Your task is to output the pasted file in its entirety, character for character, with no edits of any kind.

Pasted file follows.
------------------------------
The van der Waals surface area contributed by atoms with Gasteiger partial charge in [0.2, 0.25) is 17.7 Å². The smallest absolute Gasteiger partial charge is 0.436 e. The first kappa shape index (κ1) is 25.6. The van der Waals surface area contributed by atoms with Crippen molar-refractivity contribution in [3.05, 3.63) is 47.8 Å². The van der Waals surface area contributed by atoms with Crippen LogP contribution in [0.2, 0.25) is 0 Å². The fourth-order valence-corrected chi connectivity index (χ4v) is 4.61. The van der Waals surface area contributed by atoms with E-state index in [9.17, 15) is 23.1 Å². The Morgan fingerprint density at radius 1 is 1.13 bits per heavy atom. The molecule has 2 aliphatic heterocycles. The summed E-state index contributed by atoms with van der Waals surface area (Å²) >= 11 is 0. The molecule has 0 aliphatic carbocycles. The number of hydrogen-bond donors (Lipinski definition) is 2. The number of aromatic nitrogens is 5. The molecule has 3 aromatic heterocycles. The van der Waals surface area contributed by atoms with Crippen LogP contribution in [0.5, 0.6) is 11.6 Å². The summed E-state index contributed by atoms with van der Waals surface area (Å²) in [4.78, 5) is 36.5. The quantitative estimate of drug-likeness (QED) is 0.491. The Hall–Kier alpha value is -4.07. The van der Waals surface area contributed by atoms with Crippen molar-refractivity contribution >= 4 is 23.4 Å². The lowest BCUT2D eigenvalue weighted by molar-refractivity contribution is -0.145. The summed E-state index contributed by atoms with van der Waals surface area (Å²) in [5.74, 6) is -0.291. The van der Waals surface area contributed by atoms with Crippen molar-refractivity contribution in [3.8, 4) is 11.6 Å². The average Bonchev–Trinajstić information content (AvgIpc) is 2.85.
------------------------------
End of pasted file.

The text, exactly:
The van der Waals surface area contributed by atoms with Gasteiger partial charge in [0.2, 0.25) is 17.7 Å². The smallest absolute Gasteiger partial charge is 0.436 e. The first kappa shape index (κ1) is 25.6. The van der Waals surface area contributed by atoms with Crippen molar-refractivity contribution in [3.05, 3.63) is 47.8 Å². The van der Waals surface area contributed by atoms with Crippen LogP contribution in [0.2, 0.25) is 0 Å². The fourth-order valence-corrected chi connectivity index (χ4v) is 4.61. The van der Waals surface area contributed by atoms with E-state index in [9.17, 15) is 23.1 Å². The Morgan fingerprint density at radius 1 is 1.13 bits per heavy atom. The molecule has 2 aliphatic heterocycles. The summed E-state index contributed by atoms with van der Waals surface area (Å²) >= 11 is 0. The molecule has 0 aliphatic carbocycles. The number of hydrogen-bond donors (Lipinski definition) is 2. The number of aromatic nitrogens is 5. The molecule has 3 aromatic heterocycles. The van der Waals surface area contributed by atoms with Crippen LogP contribution in [0.5, 0.6) is 11.6 Å². The summed E-state index contributed by atoms with van der Waals surface area (Å²) in [4.78, 5) is 36.5. The quantitative estimate of drug-likeness (QED) is 0.491. The Hall–Kier alpha value is -4.07. The van der Waals surface area contributed by atoms with Crippen molar-refractivity contribution >= 4 is 23.4 Å². The lowest BCUT2D eigenvalue weighted by molar-refractivity contribution is -0.145. The summed E-state index contributed by atoms with van der Waals surface area (Å²) in [5.74, 6) is -0.291. The van der Waals surface area contributed by atoms with Crippen molar-refractivity contribution in [3.8, 4) is 11.6 Å². The average Bonchev–Trinajstić information content (AvgIpc) is 2.85.